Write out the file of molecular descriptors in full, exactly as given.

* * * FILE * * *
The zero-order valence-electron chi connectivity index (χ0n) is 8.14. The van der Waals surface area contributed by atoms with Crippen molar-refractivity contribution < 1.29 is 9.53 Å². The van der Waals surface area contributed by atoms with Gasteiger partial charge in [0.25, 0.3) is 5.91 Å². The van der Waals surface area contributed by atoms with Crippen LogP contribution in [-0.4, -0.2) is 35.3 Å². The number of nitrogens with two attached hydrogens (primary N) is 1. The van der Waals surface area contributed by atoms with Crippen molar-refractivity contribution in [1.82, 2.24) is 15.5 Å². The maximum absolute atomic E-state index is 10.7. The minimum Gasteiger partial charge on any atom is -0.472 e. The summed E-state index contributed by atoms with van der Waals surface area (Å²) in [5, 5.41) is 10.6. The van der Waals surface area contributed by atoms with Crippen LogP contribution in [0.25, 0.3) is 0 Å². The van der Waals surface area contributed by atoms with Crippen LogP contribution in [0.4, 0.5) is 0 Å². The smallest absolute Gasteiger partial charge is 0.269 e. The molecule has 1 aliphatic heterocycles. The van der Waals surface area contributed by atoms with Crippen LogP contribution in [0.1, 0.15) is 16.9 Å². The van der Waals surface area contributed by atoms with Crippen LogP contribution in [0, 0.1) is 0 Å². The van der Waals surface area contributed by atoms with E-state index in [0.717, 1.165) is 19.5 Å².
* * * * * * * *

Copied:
The zero-order valence-electron chi connectivity index (χ0n) is 8.14. The van der Waals surface area contributed by atoms with Crippen molar-refractivity contribution < 1.29 is 9.53 Å². The van der Waals surface area contributed by atoms with Gasteiger partial charge in [0.25, 0.3) is 5.91 Å². The van der Waals surface area contributed by atoms with Crippen LogP contribution in [-0.4, -0.2) is 35.3 Å². The number of nitrogens with two attached hydrogens (primary N) is 1. The van der Waals surface area contributed by atoms with Crippen molar-refractivity contribution in [1.82, 2.24) is 15.5 Å². The maximum absolute atomic E-state index is 10.7. The minimum Gasteiger partial charge on any atom is -0.472 e. The summed E-state index contributed by atoms with van der Waals surface area (Å²) in [5, 5.41) is 10.6. The van der Waals surface area contributed by atoms with Crippen LogP contribution in [0.25, 0.3) is 0 Å². The van der Waals surface area contributed by atoms with Crippen LogP contribution in [0.4, 0.5) is 0 Å². The smallest absolute Gasteiger partial charge is 0.269 e. The molecule has 1 aliphatic heterocycles. The van der Waals surface area contributed by atoms with Crippen LogP contribution in [0.1, 0.15) is 16.9 Å². The van der Waals surface area contributed by atoms with Crippen LogP contribution in [0, 0.1) is 0 Å². The van der Waals surface area contributed by atoms with E-state index in [0.717, 1.165) is 19.5 Å².